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Proc Natl Acad Sci U S A. 1994 Apr 12;91(8):2935-9.

Enterochromaffin cells of the digestive system: cellular source of guanylin, a guanylate cyclase-activating peptide.

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Department of Anatomy, Hannover Medical School, Federal Republic of Germany.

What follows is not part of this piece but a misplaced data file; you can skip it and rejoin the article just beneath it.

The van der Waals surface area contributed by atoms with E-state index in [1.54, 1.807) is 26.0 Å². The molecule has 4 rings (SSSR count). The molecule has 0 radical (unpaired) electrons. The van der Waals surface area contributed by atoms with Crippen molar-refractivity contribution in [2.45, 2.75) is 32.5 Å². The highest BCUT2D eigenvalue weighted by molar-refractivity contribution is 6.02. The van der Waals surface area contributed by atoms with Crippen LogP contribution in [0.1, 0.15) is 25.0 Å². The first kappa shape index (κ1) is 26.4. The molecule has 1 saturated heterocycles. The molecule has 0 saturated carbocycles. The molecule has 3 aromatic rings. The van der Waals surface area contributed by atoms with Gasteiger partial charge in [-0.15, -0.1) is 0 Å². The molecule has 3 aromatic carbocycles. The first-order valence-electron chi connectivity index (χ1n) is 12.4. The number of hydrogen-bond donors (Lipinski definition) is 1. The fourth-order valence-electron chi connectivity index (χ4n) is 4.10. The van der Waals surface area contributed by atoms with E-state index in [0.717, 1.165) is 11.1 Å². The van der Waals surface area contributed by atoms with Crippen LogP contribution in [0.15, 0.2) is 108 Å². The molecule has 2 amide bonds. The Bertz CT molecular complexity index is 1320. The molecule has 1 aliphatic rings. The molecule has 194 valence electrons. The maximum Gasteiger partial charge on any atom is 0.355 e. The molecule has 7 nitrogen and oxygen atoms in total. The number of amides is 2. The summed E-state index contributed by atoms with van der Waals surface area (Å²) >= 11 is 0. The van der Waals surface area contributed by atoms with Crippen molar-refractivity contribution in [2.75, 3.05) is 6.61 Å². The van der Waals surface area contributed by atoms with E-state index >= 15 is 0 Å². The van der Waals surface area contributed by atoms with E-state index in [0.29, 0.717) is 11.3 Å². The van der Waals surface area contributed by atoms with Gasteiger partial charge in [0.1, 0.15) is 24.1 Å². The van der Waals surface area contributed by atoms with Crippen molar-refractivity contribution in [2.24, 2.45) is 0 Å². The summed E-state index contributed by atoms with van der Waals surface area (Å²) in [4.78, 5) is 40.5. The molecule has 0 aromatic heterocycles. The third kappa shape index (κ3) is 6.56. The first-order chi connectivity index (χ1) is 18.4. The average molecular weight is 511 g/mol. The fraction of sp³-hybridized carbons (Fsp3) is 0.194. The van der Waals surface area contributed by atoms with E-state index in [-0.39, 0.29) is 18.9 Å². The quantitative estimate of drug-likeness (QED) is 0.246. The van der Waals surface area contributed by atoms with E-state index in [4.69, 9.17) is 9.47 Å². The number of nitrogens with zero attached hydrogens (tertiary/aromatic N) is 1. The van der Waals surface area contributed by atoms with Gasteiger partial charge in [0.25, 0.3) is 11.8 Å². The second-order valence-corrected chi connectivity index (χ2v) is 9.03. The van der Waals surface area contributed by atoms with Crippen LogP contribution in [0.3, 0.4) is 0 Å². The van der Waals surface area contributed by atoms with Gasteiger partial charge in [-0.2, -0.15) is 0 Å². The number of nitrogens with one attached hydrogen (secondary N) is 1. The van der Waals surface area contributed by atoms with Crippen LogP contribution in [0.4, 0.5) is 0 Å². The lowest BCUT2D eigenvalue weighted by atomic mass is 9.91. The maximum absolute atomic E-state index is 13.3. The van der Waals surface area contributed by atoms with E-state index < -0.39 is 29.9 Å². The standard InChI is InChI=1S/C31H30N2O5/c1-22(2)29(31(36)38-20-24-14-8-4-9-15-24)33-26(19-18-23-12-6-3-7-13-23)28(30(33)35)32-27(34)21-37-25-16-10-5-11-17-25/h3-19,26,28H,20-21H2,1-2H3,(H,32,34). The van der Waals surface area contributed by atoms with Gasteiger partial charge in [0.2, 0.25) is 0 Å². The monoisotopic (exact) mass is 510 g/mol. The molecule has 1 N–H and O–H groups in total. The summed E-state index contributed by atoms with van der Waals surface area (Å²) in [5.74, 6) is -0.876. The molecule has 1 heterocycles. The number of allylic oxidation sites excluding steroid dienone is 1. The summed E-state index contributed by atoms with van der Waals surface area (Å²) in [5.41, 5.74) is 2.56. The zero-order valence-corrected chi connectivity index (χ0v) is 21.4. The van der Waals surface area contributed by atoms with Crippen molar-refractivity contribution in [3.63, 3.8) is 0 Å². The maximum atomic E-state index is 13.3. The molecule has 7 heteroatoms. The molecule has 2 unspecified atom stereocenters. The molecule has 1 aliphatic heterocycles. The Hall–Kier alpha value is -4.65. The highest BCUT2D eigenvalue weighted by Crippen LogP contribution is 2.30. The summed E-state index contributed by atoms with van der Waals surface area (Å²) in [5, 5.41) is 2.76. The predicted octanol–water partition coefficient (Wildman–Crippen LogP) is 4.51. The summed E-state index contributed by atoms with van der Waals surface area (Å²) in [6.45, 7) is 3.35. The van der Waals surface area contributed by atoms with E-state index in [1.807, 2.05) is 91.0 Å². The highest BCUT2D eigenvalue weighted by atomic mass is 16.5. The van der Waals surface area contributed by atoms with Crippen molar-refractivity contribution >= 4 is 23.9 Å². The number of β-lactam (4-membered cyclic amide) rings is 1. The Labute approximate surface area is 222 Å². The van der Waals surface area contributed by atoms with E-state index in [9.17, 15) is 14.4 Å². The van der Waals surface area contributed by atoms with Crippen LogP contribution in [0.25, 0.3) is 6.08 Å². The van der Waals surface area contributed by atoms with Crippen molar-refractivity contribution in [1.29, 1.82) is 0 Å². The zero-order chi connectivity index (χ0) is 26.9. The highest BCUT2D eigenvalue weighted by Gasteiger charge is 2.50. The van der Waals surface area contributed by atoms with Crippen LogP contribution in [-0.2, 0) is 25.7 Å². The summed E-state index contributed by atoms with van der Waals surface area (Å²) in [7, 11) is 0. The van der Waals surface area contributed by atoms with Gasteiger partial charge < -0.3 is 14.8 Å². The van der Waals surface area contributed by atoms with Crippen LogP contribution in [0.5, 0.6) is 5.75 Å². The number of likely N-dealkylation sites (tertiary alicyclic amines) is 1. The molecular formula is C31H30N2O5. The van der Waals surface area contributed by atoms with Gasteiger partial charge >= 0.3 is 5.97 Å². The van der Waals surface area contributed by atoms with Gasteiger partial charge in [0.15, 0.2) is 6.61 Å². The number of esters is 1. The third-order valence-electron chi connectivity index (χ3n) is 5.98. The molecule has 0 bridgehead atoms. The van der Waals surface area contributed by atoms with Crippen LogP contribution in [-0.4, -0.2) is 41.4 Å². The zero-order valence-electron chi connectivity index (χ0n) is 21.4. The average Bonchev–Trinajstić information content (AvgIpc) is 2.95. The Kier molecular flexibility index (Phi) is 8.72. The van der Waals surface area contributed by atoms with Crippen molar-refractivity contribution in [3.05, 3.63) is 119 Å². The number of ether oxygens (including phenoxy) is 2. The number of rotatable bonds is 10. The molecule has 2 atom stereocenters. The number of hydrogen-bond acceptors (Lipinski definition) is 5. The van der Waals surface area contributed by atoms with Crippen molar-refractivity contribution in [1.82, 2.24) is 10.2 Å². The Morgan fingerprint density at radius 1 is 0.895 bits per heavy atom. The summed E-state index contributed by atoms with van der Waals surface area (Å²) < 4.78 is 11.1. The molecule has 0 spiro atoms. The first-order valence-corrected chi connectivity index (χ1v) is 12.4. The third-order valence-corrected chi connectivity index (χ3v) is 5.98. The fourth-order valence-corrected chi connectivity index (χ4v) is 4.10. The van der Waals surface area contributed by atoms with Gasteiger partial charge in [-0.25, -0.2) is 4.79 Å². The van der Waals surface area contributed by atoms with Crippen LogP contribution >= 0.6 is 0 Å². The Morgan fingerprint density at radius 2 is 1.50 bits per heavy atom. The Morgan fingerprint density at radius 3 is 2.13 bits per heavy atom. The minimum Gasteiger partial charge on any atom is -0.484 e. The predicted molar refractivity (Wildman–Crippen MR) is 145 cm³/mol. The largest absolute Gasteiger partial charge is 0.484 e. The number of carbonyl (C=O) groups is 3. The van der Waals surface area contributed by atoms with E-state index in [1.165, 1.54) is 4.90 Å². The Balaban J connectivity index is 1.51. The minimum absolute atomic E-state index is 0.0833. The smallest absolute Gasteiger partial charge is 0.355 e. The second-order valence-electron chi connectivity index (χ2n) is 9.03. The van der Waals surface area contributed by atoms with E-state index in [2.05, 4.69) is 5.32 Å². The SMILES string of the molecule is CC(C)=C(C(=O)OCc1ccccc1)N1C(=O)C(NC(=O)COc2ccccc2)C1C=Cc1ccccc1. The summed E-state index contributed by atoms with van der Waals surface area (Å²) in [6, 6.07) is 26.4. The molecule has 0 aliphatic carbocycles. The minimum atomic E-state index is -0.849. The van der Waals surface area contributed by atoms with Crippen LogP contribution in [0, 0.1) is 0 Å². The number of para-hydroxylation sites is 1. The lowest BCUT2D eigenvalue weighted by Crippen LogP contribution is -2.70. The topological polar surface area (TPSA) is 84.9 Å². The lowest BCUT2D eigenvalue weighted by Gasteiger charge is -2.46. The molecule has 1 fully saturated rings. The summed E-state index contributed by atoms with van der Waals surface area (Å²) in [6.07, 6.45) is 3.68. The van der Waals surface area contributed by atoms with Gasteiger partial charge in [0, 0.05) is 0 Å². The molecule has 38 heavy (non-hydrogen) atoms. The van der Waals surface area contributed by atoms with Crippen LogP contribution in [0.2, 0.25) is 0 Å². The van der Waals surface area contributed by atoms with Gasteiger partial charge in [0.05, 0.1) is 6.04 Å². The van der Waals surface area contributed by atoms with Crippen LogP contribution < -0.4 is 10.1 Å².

Guanylin, a bioactive peptide, has recently been isolated from the intestine; this peptide activates intestinal guanylate cyclase (i.e., guanylate cyclase C) and thus is potentially involved in the regulation of water/electrolyte transport in the gastrointestinal mucosa. As yet, the cells involved in synthesis, storage, or secretion of guanylin have not been identified by immunocytochemistry. We raised antisera against guanylin and investigated the entire gastrointestinal tract of guinea pigs by light and electron microscopical immunocytochemistry. Extracts of various intestinal segments and plasma analyzed on a Western blot revealed a peptide band corresponding to the molecular mass of guanylin. Localization studies in the entire digestive tract showed that guanylin is exclusively confined to enterochromaffin (EC) cells. Remarkably, most EC cells contacted the gut lumen by cell processes that were highly immunoreactive for guanylin. In addition to the well known secretion in an endocrine fashion, EC cells by circumstantial evidence may release guanylin into the gut lumen to activate guanylate cyclase C that is immediately located on the brush border of adjacent enterocytes. The unique localization of guanylin in EC cells may indicate that these cells are involved in the regulation of fluid secretion in the gastrointestinal mucous membrane.

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